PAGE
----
Friday, July 10, 1998
OMYA ACT 250 PERMIT SAID To BE UNACCEPTABLE
By Bruce Edwards
A day after a local environmental board granted a
long-awaited Act 250 permit for OMYA Inc., the calcium
carbonate company is keeping mum on whether it will go
forward with a four-year $160 million investment in
But according to the head of the Rutland Economic
Development Corp., the decision issued by the District
9 Environmental Commission on Wednesday was
unacceptable to OMYA because it failed to adequately
address the company's needs for future growth.
The decision allows OMYA to increase the number
of trucks hauling marble ore along Route 7 from its
Middlebury quarry to its Florence plant from the
current 85 round trips a day to 113 over two years.
That's far less than the 170 round trips a day the
company had sought in its permit application.
In its ruling, the commission said OMYA should
take the lead in exploring the feasibility of rail to
transport its marble ore.
"It's not acceptable to OMYA. I know that
because that's what they've told me," REDC Executive
Director David O'Brien said Thursday.
O'Brien said from OMYA's perspective "the number
of truck trips is not adequate for what they've asked
and where they see their business going."
OMYA's other problem with the permit, according
to O'Brien, is that the company rejects the position
that Act 250 has the authority to regulate truck
traffic on a federal highway like U.S. Route 7.
Although the expansion is not expected to
increase employment at OMYA, which currently employs
200 workers, company officials and O'Brien are
anticipating that jobs will be created indirectly as
OMYA's local suppliers increase their work forces to
keep up with the increased demand of the company.
He also noted that OMYA makes a significant
contribution in property taxes.
A spokeswoman for John M. Mitchell, the president
of Pluess-Staufer Industries, OMYA's parent company in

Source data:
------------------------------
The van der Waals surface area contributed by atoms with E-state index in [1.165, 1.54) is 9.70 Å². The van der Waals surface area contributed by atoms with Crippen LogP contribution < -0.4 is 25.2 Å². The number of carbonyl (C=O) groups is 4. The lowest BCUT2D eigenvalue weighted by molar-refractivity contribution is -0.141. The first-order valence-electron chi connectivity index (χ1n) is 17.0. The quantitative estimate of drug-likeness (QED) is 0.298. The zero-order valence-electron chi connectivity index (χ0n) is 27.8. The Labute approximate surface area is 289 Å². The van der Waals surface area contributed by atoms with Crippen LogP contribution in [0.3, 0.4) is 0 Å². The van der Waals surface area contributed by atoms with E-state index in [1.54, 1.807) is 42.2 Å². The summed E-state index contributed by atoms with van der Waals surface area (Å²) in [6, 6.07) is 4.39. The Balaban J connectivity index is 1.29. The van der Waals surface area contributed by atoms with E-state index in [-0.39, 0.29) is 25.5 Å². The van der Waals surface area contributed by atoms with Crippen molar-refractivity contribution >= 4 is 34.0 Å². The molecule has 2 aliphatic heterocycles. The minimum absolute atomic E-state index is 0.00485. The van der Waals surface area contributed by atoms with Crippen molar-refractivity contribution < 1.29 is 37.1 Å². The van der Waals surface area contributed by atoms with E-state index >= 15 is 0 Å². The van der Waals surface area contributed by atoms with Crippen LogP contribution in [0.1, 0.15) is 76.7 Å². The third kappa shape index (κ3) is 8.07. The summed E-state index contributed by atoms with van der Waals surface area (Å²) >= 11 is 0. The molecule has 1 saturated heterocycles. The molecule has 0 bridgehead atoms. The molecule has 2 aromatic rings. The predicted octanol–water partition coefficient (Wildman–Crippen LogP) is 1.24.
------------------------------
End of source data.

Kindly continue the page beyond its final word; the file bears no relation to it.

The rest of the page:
Proctor, said Mitchell would have no comment.
The company's lawyer, Edward van Schwiebert, said
he was still reviewing the decision and would have no
In a recent strongly worded letter to Governor
Howard Dean, Mitchell warned that unless OMYA received
the necessary permits to expand its operations in
Vermont by August 1, the company was prepared to
divert the $160 million investment to its plants in
Canada and Alabama. The company began the permit
process a year ago.
In addition to the permit to increase its daily
truck loads, OMYA also needs an Act 250 permit to
expand capacity at its Florence plant. The holdup
there has been the lack of a wastewater discharge
But Schwiebert said Thursday the company recently
filed an application for its wastewater permit as well
as submitting a new Act 250 application for the plant
The threat of OMYA pulling the plug on its $160
million involvement has spurred REDC to action.
In a letter to his board of directors on
Thursday, O'Brien urged them to take an active role in
"The fact of the matter is the State of
Vermont's chronic inattention to Rutland County's
infrastructure needs is coming home to roost. The 53
foot trailer and OMYA issues are both symptoms of the
larger problem. Routes 7 and 4 are federal highways
and our access to commerce. We can no longer tolerate
this situation given the clear impact on jobs and the
O'Brien recommended that the board send a letter
to Governor Dean to express their concern about the
potential loss of investment. He also asked the board
to write REDC's membership to seek their support
through a letter-writing campaign to state law makers
and the governor. Finally, he suggested this REDC
take out a full-page newspaper ad in support of OMYA
with a list of the company's suppliers and their